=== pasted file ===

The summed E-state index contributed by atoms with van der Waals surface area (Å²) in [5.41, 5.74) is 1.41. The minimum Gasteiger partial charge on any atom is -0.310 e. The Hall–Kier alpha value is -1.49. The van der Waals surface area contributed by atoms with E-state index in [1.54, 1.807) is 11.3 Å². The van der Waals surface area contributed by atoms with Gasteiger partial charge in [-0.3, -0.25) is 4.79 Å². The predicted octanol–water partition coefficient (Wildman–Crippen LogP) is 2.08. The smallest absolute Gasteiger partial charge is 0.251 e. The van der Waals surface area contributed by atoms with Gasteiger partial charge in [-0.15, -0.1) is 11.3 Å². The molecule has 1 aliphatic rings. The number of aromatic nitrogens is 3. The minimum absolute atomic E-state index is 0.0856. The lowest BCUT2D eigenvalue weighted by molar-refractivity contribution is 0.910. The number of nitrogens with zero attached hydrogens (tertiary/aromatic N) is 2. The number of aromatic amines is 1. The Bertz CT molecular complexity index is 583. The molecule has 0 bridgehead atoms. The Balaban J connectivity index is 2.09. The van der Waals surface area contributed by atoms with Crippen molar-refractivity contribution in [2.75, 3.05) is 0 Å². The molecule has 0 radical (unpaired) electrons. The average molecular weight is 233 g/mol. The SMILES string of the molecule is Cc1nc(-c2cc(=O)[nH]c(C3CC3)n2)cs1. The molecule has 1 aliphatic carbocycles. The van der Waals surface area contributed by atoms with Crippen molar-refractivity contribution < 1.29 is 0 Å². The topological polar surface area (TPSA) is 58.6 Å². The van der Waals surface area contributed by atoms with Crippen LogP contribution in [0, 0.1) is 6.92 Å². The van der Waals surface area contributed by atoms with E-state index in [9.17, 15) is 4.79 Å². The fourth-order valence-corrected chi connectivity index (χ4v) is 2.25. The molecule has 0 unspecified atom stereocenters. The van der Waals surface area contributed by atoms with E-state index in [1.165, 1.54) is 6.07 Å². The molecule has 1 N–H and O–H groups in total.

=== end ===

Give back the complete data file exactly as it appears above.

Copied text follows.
The summed E-state index contributed by atoms with van der Waals surface area (Å²) in [5.41, 5.74) is 1.41. The minimum Gasteiger partial charge on any atom is -0.310 e. The Hall–Kier alpha value is -1.49. The van der Waals surface area contributed by atoms with E-state index in [1.54, 1.807) is 11.3 Å². The van der Waals surface area contributed by atoms with Gasteiger partial charge in [-0.3, -0.25) is 4.79 Å². The predicted octanol–water partition coefficient (Wildman–Crippen LogP) is 2.08. The smallest absolute Gasteiger partial charge is 0.251 e. The van der Waals surface area contributed by atoms with Gasteiger partial charge in [-0.15, -0.1) is 11.3 Å². The molecule has 1 aliphatic rings. The number of aromatic nitrogens is 3. The minimum absolute atomic E-state index is 0.0856. The lowest BCUT2D eigenvalue weighted by molar-refractivity contribution is 0.910. The number of nitrogens with zero attached hydrogens (tertiary/aromatic N) is 2. The number of aromatic amines is 1. The Bertz CT molecular complexity index is 583. The molecule has 0 bridgehead atoms. The Balaban J connectivity index is 2.09. The van der Waals surface area contributed by atoms with Crippen molar-refractivity contribution in [2.75, 3.05) is 0 Å². The molecule has 0 radical (unpaired) electrons. The average molecular weight is 233 g/mol. The SMILES string of the molecule is Cc1nc(-c2cc(=O)[nH]c(C3CC3)n2)cs1. The molecule has 1 aliphatic carbocycles. The van der Waals surface area contributed by atoms with Crippen molar-refractivity contribution < 1.29 is 0 Å². The topological polar surface area (TPSA) is 58.6 Å². The van der Waals surface area contributed by atoms with Crippen LogP contribution in [0, 0.1) is 6.92 Å². The van der Waals surface area contributed by atoms with E-state index in [9.17, 15) is 4.79 Å². The fourth-order valence-corrected chi connectivity index (χ4v) is 2.25. The molecule has 0 unspecified atom stereocenters. The van der Waals surface area contributed by atoms with E-state index in [1.165, 1.54) is 6.07 Å². The molecule has 1 N–H and O–H groups in total.